Wednesday, April 18, 2018

Best Kind!

 It was a "large" morning or as some would say, "the best kind." The sun was out, the wind was reasonable and the birds....  Well, the birds were plentiful, frisky and vociferous!
 With the spontaneity that only retirement can offer, Ethel D. and I jumped in the car and headed south yesterday morning. Along the way, we saw several birds moving around and perched atop the trees. First stop: Mobile.
 The Northern Mockingbird was very cooperative in the early morning hours. This bird moves around a lot!
 Its flight pattern was very interesting. I attempted numerous times to capture it in flight, but only had success when it slowed its pace to land. This area was quite busy with finch and robins. A small flock of five Cedar Waxwings flew over. We walked the trail for a nice distance but didn't find anything out of the ordinary. By morning's-end, we had put in nearly six kilometers. That is the added bonus to a good day of birding.
 During the five hours we saw numerous crossbills, both White-winged and Red. Of all the birds, they seemed to be the least "chatty."
 It was nice to get really good views of several juvenile Red Crossbills on La Manche Road.
 The juveniles were still hanging close to the female adults. Most of the crossbills we saw were female, only two male White-winged Crossbill present.
 Pine Siskin were plentiful and singing loudly, especially in the trail to the La Manche bridge.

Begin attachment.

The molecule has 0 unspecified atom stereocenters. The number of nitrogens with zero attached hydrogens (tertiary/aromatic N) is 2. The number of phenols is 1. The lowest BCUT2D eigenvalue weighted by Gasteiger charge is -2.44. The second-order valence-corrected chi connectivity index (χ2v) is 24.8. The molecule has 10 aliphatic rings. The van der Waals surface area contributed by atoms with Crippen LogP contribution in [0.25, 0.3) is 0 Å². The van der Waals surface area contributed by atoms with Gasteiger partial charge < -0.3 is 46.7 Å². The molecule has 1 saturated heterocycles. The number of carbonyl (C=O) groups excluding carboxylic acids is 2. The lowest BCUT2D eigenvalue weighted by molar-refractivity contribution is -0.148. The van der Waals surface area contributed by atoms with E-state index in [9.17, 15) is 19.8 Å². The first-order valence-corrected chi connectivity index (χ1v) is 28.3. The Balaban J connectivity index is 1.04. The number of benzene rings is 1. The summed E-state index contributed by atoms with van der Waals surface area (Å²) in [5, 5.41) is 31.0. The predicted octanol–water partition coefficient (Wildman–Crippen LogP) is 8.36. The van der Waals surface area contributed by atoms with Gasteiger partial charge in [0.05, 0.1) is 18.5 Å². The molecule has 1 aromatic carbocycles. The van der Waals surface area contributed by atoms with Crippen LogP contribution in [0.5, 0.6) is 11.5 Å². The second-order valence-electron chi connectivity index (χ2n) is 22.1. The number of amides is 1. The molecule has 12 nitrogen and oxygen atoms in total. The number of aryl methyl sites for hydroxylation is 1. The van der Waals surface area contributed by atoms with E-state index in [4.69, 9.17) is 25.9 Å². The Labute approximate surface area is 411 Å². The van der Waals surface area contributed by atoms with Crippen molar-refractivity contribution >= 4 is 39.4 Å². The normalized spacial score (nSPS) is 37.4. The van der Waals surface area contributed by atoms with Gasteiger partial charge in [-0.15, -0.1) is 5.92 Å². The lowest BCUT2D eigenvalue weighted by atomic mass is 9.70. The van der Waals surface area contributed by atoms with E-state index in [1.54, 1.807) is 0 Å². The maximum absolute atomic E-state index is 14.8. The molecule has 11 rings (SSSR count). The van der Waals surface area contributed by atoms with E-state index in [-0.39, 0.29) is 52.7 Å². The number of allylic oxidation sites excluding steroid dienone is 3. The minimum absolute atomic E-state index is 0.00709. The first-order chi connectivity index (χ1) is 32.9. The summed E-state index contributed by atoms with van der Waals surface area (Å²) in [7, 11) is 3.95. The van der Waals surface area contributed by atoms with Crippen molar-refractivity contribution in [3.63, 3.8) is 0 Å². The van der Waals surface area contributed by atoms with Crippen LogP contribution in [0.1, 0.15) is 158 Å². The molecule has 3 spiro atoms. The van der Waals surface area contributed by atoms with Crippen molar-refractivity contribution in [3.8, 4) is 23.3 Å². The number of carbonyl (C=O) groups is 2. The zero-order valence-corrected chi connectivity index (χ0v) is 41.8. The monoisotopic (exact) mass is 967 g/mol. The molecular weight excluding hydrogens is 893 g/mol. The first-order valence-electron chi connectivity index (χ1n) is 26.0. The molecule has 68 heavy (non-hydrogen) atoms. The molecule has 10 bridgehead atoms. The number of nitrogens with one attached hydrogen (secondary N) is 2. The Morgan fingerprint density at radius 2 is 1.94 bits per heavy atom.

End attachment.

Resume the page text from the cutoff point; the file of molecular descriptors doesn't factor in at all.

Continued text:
Goldfinch were less plentiful than usual, but the ones seen were transitioning very nicely into their breeding plumage.
 Pine Grosbeaks and Purple Finch were scattered throughout most all sites we checked. Both species were singing loudly. Again, the sightings were dominated by females.
 That pretty much covers off the common finch species. It was like they had all been waiting for a nice day to sit and sing. Ahh.... a real feel of Spring!
 Fox Sparrows are growing in number. We saw about five in different areas throughout the morning.
 Golden-crowned Kinglets are growing scarce. This was the only one seen. It was on La Manche Road.
 The female juncos are "browning up" and looking very sharp.
 On the return drive, we were lucky to catch the Wood Duck in a small pool of water alongside the road. It was very wild. At the sight of us, it lifted off and flew to the far side of the pond. The closer we got, it lifted off again and flew into the woods where it landed. It was interesting to see this. The Black Duck also took off, but clearly kept on going.
The new species for the year were two White-throated Sparrows first spotted by Ethel. It appeared to be a male and female. This male broke into an abbreviated version of its typical song. The woods are coming alive! Time to get out the sneakers and prepare for long walks.

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